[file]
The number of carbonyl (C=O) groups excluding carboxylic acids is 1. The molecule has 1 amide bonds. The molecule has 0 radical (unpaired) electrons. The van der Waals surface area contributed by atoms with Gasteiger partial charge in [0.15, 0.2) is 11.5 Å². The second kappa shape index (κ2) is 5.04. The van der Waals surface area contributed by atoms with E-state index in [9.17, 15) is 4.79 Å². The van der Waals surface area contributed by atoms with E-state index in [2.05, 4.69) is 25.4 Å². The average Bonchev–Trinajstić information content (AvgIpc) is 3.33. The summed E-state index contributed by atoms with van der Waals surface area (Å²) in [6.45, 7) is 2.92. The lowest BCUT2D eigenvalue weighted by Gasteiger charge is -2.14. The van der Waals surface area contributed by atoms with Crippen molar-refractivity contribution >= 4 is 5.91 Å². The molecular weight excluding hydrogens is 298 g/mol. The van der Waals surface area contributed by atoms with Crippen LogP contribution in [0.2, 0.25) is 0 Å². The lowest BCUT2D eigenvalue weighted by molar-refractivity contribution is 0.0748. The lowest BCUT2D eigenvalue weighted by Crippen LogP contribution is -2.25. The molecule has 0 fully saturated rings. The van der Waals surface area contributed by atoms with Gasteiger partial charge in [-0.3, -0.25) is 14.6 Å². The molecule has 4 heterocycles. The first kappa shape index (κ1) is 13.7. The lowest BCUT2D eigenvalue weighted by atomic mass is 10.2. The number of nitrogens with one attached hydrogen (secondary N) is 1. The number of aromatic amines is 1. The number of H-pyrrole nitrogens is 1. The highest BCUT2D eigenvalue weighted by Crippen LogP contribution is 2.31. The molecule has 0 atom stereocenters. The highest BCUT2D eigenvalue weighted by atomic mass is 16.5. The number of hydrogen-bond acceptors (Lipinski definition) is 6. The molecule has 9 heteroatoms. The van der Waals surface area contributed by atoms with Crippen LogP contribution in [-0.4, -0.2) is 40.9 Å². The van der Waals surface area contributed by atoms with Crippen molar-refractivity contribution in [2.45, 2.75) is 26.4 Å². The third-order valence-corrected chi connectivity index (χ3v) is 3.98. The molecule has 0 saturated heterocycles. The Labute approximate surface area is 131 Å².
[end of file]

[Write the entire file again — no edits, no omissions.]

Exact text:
The number of carbonyl (C=O) groups excluding carboxylic acids is 1. The molecule has 1 amide bonds. The molecule has 0 radical (unpaired) electrons. The van der Waals surface area contributed by atoms with Gasteiger partial charge in [0.15, 0.2) is 11.5 Å². The second kappa shape index (κ2) is 5.04. The van der Waals surface area contributed by atoms with E-state index in [9.17, 15) is 4.79 Å². The van der Waals surface area contributed by atoms with E-state index in [2.05, 4.69) is 25.4 Å². The average Bonchev–Trinajstić information content (AvgIpc) is 3.33. The summed E-state index contributed by atoms with van der Waals surface area (Å²) in [6.45, 7) is 2.92. The lowest BCUT2D eigenvalue weighted by Gasteiger charge is -2.14. The van der Waals surface area contributed by atoms with Crippen molar-refractivity contribution >= 4 is 5.91 Å². The molecular weight excluding hydrogens is 298 g/mol. The van der Waals surface area contributed by atoms with Crippen LogP contribution in [0.2, 0.25) is 0 Å². The lowest BCUT2D eigenvalue weighted by molar-refractivity contribution is 0.0748. The lowest BCUT2D eigenvalue weighted by Crippen LogP contribution is -2.25. The molecule has 0 fully saturated rings. The van der Waals surface area contributed by atoms with Gasteiger partial charge in [-0.3, -0.25) is 14.6 Å². The molecule has 4 heterocycles. The first kappa shape index (κ1) is 13.7. The lowest BCUT2D eigenvalue weighted by atomic mass is 10.2. The number of nitrogens with one attached hydrogen (secondary N) is 1. The number of aromatic amines is 1. The number of H-pyrrole nitrogens is 1. The highest BCUT2D eigenvalue weighted by Crippen LogP contribution is 2.31. The molecule has 0 atom stereocenters. The highest BCUT2D eigenvalue weighted by atomic mass is 16.5. The number of hydrogen-bond acceptors (Lipinski definition) is 6. The molecule has 9 heteroatoms. The van der Waals surface area contributed by atoms with Crippen LogP contribution in [-0.4, -0.2) is 40.9 Å². The van der Waals surface area contributed by atoms with Crippen molar-refractivity contribution in [2.45, 2.75) is 26.4 Å². The third-order valence-corrected chi connectivity index (χ3v) is 3.98. The molecule has 0 saturated heterocycles. The Labute approximate surface area is 131 Å².